Lucie Summers: Summersville

Wide, open skies, crisp Scandinavian interiors, and farm life all influence Lucie Summers. And they’ve provided the inspiration for her first line of Moda fabrics, the aptly named Summersville.

Those skies surround her at her home in Suffolk, England. “Where we live is very flat and not having mountains or hills means you get a different quality of light,” she says. “I appreciate the clarity of color.”

Though she’s not from Scandinavia, she loves its aesthetic, the simple white backgrounds and bright colors she sees in magazines. “I’m a homebody and have an obscene number of interiors magazines,” she says with a laugh. “But my home will never look like that because I’m not tidy enough. I bring too many things home from thrift shops.”

And finally, farm life: she share her days with her husband, whom she’s known since she was five. They and their two sons grow potatoes and onions on land that once belonged to her husband’s grandfather. “Living on a farm has a huge influence on my work,” says Lucie. “It’s things I see when I’m walking the dog: tracks left in the road by the tractor, corrugated iron, rust, growing things.”

Lucie’s also been influenced by her mother, with whom she owned a quilt shop (or patchwork shop, as the Brits say) for ten years. “People came looking for peach and green, but 80 percent of what we had was bright and modern,” she says. Lucie’s mom is a longarm quilter and they were the first shop in the United Kingdom to offer a quilting service online. Lucie’s mother still quilts—she did all the quilts Lucie brought to Quilt Market last October—but they closed up shop when Lucie had her sons, so that she could devote the free time she had to her design work.

Lucie’s designs have appeared on stationary and a book cover. She also screen prints fabrics, which she sells through her Etsy shop. And she continues to be an avid quilter, making at least one each year to enter in the Festival of Quilts show in Birmingham. She and her mother also collaborate on quilts. “I do the printing and piecing and she does the quilting and binding,” says Lucie. “She always miters the corners. My inclination is to chop them off. We complement one another, and she’s been a very patient, fantastic teacher.”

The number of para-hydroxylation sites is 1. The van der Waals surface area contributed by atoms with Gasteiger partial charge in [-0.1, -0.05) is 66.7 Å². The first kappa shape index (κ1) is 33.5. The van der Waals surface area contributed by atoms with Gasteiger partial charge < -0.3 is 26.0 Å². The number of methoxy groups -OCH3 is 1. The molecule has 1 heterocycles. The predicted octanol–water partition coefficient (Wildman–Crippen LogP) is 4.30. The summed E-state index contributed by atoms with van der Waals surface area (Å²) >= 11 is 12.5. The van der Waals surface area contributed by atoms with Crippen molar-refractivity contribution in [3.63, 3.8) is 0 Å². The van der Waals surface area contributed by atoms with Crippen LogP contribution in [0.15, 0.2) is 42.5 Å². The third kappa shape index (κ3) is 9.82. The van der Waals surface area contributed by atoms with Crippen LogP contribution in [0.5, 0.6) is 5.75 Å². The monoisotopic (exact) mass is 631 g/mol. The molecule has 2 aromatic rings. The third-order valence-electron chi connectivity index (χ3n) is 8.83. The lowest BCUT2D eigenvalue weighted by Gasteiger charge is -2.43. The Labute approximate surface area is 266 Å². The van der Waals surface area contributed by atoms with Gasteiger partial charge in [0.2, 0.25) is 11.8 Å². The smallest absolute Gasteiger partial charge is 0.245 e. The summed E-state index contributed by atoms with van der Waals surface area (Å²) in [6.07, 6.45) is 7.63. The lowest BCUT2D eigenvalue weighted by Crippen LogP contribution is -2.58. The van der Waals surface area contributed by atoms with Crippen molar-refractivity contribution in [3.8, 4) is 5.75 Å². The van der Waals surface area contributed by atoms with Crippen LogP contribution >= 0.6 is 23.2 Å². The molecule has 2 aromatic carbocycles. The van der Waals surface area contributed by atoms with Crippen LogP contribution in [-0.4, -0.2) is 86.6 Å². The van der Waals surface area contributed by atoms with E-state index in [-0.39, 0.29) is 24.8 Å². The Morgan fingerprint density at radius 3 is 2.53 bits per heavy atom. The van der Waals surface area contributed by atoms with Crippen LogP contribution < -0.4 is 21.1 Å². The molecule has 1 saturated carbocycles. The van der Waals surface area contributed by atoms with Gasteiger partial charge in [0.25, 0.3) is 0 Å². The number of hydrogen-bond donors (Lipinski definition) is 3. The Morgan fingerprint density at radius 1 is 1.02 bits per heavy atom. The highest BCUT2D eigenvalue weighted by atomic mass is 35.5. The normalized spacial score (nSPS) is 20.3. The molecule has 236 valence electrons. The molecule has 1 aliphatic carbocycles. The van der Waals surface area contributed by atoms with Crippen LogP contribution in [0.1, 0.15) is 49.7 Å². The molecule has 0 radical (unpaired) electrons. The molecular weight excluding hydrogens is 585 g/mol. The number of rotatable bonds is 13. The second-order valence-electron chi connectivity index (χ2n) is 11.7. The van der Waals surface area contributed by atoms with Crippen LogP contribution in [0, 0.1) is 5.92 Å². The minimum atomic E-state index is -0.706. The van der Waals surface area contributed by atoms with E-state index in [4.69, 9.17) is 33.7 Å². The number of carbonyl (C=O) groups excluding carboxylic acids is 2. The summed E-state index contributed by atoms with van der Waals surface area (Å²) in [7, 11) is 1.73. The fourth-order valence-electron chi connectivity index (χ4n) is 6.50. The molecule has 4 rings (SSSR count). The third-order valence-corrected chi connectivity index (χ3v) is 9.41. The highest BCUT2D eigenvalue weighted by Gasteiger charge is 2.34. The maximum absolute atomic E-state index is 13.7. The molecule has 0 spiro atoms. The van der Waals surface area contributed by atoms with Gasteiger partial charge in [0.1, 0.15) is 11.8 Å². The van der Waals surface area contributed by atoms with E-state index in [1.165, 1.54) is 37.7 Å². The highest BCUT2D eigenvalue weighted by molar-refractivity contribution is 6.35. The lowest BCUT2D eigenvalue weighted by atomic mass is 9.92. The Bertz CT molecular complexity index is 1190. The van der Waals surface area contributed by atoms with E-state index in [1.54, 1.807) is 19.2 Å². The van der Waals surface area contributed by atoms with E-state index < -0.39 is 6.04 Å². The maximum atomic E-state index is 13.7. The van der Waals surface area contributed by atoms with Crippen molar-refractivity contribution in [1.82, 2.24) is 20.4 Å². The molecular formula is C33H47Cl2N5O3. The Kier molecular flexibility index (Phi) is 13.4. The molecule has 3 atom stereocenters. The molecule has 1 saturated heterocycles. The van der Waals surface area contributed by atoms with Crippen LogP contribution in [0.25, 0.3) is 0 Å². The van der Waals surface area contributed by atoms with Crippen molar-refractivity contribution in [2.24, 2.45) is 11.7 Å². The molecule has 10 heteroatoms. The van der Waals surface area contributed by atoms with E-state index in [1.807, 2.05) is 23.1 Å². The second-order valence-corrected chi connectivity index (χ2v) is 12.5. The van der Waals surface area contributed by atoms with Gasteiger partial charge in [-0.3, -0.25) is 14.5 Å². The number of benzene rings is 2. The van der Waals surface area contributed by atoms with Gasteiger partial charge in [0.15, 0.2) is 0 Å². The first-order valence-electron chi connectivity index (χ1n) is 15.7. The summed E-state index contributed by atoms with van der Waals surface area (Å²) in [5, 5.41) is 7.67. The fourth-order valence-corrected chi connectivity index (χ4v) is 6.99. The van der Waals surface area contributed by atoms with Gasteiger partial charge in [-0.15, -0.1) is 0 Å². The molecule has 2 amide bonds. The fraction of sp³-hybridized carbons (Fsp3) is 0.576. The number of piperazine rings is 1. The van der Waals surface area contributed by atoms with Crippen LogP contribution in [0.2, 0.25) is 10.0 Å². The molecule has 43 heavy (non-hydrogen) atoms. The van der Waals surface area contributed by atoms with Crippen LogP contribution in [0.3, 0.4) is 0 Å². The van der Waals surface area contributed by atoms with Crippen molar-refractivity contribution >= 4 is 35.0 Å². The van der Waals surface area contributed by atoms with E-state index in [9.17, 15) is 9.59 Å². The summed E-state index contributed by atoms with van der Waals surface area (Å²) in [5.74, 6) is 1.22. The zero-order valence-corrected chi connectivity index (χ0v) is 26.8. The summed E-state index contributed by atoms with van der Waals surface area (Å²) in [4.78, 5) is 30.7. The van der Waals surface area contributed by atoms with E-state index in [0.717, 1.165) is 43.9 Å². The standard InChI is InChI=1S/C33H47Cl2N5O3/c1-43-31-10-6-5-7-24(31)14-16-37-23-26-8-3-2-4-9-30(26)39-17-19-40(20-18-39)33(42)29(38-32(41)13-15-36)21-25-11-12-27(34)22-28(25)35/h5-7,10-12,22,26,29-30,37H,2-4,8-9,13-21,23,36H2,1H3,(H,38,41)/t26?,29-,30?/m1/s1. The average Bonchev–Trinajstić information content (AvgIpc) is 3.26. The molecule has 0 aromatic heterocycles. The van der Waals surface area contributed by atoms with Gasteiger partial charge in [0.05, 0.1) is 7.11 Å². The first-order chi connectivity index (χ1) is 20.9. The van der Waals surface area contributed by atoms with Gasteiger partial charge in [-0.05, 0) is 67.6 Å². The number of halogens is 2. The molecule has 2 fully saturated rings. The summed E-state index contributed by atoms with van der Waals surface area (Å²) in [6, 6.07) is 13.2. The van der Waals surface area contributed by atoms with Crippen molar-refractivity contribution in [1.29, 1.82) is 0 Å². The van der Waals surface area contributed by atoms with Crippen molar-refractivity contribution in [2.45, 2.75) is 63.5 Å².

Lucie is thrilled to be working with Moda. “They’ve been brilliant, so open, and the colors are true to my originals,” she says. “It really looks like me and my fabric.”

What keeps Lucie designing? “I do my work because I’d curl up and die if I didn’t,” she says simply. “There are people who have to be creative, even if it’s just scribbling on a serviette, and I’m one of them. It’s an impulse, like breathing.” 

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7 thoughts on “Lucie Summers: Summersville

  1. What beautiful fabric!!! I’m going to definitely have to add this to my shopping list!!! 🙂 How fun to “meet” Lucie and hear her story!

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